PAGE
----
This was my fourth visit to Rustico cooking classes on 39th St. off of 5th Ave. in Manhattan and once again, it did not disappoint. I have gone to the classes alone and with groups of friends. People often ask me why I bother to go to the cooking class, since I am — as I have been told — a pretty good cook. But what is life about if we do not continue to learn something new? And after every class I have learned new techniques or recipes worth repeating. Our chef/teacher Micol runs the Rustico classes like finely tuned machine. She gathered her group of 23 very eclectic mix of people. There were some couples of various ages and I was part of my old friends which included one with celiac, (no glutens) and another who does not eat pork and all of the six of us have various abilities with cooking. Micol’s very capable husband Dino is a true partner in the cooking process by keeping it all going along smoothly.
The menu for this evening included a lasagna with a bechamel/bolognese sauce, filet mignon with a green sauce, grilled vegetable with ricotta salata and a flourless chocolate almond dessert. Everything sounded so tasty but I was most interested in the lasagna. As a Sicilian/American, our lasagna is a heavy meal with a meat sauce and then the noodles mixed with lots of ricotta, mozzarella and grated cheese. The recipe at the class was a northern Italian classic that promised to be light and delicious. Micol had previously prepared the bolognese sauce in a large pan. But so we knew how to prepare it, she had the group create a small amount. This was great, so we would have actual hands on in the process. Much of our three hours was spent preparing the fresh lasagna sheets. Now I had take a pasta class here months ago and purchased a lovely pasta machine. After failing miserably at using the machine, I gave it to Paula and hope she learns how to use it better than me.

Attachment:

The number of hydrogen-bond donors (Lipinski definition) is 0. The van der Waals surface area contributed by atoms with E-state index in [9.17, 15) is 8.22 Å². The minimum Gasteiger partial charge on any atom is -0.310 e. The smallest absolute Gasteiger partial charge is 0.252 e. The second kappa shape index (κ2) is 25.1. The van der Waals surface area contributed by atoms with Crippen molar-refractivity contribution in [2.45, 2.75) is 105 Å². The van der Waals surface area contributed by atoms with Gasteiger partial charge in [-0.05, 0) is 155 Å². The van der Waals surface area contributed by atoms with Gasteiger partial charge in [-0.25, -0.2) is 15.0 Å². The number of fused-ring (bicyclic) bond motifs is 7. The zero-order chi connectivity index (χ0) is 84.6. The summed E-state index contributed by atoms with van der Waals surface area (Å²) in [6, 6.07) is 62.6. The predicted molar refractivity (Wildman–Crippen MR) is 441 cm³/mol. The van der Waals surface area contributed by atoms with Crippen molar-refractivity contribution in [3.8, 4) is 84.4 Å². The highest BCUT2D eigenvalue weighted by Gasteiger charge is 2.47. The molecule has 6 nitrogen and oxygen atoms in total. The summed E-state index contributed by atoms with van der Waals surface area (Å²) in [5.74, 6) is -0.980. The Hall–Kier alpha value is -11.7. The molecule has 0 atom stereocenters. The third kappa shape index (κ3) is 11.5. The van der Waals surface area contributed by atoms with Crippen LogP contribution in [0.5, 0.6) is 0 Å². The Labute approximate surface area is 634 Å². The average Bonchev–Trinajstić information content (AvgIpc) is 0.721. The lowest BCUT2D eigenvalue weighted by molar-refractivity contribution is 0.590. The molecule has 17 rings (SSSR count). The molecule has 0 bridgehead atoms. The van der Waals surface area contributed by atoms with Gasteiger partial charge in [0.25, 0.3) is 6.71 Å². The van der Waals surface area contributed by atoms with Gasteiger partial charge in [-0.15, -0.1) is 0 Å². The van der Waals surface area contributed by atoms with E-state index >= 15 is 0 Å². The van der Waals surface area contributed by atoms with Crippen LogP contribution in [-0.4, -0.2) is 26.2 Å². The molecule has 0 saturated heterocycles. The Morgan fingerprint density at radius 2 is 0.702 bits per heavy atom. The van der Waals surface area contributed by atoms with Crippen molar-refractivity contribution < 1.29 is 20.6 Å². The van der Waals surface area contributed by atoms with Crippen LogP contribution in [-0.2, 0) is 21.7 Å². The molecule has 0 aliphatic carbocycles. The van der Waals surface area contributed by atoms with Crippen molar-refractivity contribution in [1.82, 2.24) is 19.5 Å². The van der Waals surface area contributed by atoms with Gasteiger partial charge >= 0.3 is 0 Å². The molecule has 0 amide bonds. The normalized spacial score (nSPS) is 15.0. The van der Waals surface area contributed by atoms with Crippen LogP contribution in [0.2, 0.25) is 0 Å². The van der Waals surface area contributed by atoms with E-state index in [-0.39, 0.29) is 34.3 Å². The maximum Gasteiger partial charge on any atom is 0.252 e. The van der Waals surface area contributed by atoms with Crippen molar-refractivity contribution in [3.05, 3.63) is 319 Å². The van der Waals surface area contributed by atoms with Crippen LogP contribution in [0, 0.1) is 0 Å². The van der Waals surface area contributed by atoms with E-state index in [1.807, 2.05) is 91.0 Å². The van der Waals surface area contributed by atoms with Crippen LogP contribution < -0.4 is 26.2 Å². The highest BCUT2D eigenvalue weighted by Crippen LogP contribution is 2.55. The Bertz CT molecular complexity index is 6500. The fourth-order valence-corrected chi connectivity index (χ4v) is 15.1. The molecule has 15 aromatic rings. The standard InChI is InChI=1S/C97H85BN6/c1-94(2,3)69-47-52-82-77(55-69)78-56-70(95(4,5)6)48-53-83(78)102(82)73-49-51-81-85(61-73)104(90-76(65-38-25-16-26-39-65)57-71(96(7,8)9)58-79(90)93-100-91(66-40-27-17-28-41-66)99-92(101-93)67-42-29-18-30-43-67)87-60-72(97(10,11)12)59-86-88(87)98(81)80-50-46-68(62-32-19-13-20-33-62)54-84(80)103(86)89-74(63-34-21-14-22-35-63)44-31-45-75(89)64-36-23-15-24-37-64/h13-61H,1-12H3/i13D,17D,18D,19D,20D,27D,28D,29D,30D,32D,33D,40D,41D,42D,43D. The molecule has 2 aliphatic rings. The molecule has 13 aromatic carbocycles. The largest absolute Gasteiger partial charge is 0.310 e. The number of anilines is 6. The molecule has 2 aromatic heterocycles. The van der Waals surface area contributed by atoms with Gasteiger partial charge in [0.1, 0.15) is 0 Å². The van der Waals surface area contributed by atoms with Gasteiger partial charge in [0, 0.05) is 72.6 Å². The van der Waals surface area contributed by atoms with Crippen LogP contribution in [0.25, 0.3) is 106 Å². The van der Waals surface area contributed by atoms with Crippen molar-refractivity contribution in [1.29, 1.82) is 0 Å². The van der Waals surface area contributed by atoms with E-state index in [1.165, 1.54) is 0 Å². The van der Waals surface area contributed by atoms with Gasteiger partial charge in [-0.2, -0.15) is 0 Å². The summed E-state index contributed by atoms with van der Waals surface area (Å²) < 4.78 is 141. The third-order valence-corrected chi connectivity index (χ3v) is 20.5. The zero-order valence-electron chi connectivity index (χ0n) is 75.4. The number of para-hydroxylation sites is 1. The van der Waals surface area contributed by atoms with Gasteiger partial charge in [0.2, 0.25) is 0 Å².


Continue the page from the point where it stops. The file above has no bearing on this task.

Back in the class with the help of many hands we were all able to create beautiful, light, wafer-thin sheets that cooked in boiling water for 30 seconds. I will avoid the details of this creation, but I do want to share the béchamel and bolognese recipes that I know I will try again. And if you are very confident in your cooking abilities or think you need some help, you really should check out Rusticocookingclasses.com to learn a thing or two. I highly recommend a great afternoon or evening with friends or even strangers. So I will share with you Micol Negrin`s recipes for the béchamel and ragu bolognese and if you want to learn from a master, try the classes, You will not be disappointed.
4 tablespoons unsalted butter
1/3 cup unbleached all purpose flour
2 2/3 cups whole or 2% milk
1/4 teaspoon salt
1/8 teaspoon freshly ground black pepper
1/4 teaspoon freshly grated nutmeg
- Melt butter in heavy bottomed pot, pour in flour stirring with wooden spoon
- Cook for 5 mins for 5 minute stirring constantly- do not let flour overcook
- (will change color if it is)
- Heat the milk separately, then poor into the butter/flour mix beating vigorously with a wire whisk. Bring to a boil, whisk often and cook ten minutes. Season with salt, pepper, and nutmeg. If lumps strain before using
3 tablespoon unsalted butter 6 ounces diced panceta
1 medium yellow onion minced
1 medium carrot minced
1 celery stalk minced
5 ounces beef ( not too lean) 10 ounces pork 3 ounces veal (all cubed and diced)
3/4 cup dry red wine 1 cup beef or chicken broth
2 cups chopped San Marzano tomatoes
1/2 teaspoon salt
1/8 teaspoon black pepper
2 cups whole milk or half & half
- Use heavy 12 inch saucepan melt butter over medium heat
- add pancetta, onion, carrot and celery and cook 15 minutes
- they should wilt not color
- add beef, pork and veal and cook 15 minutes stirring occasionally
- the meat should brown and get golden. do not stir too much
- deglaze the pan with the wine and cook 10 minutes more
- Add tomatoes, broth, salt pepper and cook until broth is absorbed,
- about 10 minutes more
- Pour the milk and cover the pan- lower to medium-low and simmer for 1 hour
- or until the milk is absorbed and ragu is tender. If the mixture gets dry, add more mile and adjust salt to taste
- Cook until mixture is thick, but not dry.
You can make fresh lasagna pasta, if you are brave or take the coward’s way out of refrigerated pasta (better than boxed.)
You can figure out the layering with the béchamel and some fresh ricotta and ragu and do okay,
But the class teaches you a finesse and style to cooking that family and friends with totally appreciate.